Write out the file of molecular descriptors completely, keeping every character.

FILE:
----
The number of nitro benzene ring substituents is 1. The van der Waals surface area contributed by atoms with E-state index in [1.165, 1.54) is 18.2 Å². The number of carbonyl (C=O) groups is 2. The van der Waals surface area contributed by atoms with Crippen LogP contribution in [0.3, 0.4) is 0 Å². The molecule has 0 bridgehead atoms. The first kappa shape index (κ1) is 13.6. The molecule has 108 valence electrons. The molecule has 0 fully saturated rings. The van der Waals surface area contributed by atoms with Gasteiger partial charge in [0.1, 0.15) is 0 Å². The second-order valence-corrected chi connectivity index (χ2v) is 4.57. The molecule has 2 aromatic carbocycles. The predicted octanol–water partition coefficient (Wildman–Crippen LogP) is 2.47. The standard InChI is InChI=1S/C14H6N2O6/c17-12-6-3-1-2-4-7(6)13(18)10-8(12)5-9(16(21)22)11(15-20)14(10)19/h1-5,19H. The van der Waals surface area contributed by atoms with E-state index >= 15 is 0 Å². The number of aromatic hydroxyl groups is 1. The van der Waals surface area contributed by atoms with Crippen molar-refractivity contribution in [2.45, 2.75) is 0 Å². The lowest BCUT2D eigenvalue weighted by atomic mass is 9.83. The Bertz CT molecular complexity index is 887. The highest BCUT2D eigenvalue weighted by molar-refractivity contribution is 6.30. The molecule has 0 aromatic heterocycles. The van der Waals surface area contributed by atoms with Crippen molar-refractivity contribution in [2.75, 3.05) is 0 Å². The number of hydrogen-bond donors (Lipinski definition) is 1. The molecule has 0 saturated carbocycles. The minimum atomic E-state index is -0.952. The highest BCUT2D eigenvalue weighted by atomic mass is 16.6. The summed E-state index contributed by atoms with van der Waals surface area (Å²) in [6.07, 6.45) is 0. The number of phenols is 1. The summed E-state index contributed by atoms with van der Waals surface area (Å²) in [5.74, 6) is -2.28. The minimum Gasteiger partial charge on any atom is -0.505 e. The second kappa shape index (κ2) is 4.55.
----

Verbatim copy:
The number of nitro benzene ring substituents is 1. The van der Waals surface area contributed by atoms with E-state index in [1.165, 1.54) is 18.2 Å². The number of carbonyl (C=O) groups is 2. The van der Waals surface area contributed by atoms with Crippen LogP contribution in [0.3, 0.4) is 0 Å². The molecule has 0 bridgehead atoms. The first kappa shape index (κ1) is 13.6. The molecule has 108 valence electrons. The molecule has 0 fully saturated rings. The van der Waals surface area contributed by atoms with Gasteiger partial charge in [0.1, 0.15) is 0 Å². The second-order valence-corrected chi connectivity index (χ2v) is 4.57. The molecule has 2 aromatic carbocycles. The predicted octanol–water partition coefficient (Wildman–Crippen LogP) is 2.47. The standard InChI is InChI=1S/C14H6N2O6/c17-12-6-3-1-2-4-7(6)13(18)10-8(12)5-9(16(21)22)11(15-20)14(10)19/h1-5,19H. The van der Waals surface area contributed by atoms with E-state index >= 15 is 0 Å². The number of aromatic hydroxyl groups is 1. The van der Waals surface area contributed by atoms with Crippen molar-refractivity contribution in [2.45, 2.75) is 0 Å². The lowest BCUT2D eigenvalue weighted by atomic mass is 9.83. The Bertz CT molecular complexity index is 887. The highest BCUT2D eigenvalue weighted by molar-refractivity contribution is 6.30. The molecule has 0 aromatic heterocycles. The van der Waals surface area contributed by atoms with Crippen molar-refractivity contribution in [2.75, 3.05) is 0 Å². The number of hydrogen-bond donors (Lipinski definition) is 1. The molecule has 0 saturated carbocycles. The minimum atomic E-state index is -0.952. The highest BCUT2D eigenvalue weighted by atomic mass is 16.6. The summed E-state index contributed by atoms with van der Waals surface area (Å²) in [6.07, 6.45) is 0. The number of phenols is 1. The summed E-state index contributed by atoms with van der Waals surface area (Å²) in [5.74, 6) is -2.28. The minimum Gasteiger partial charge on any atom is -0.505 e. The second kappa shape index (κ2) is 4.55.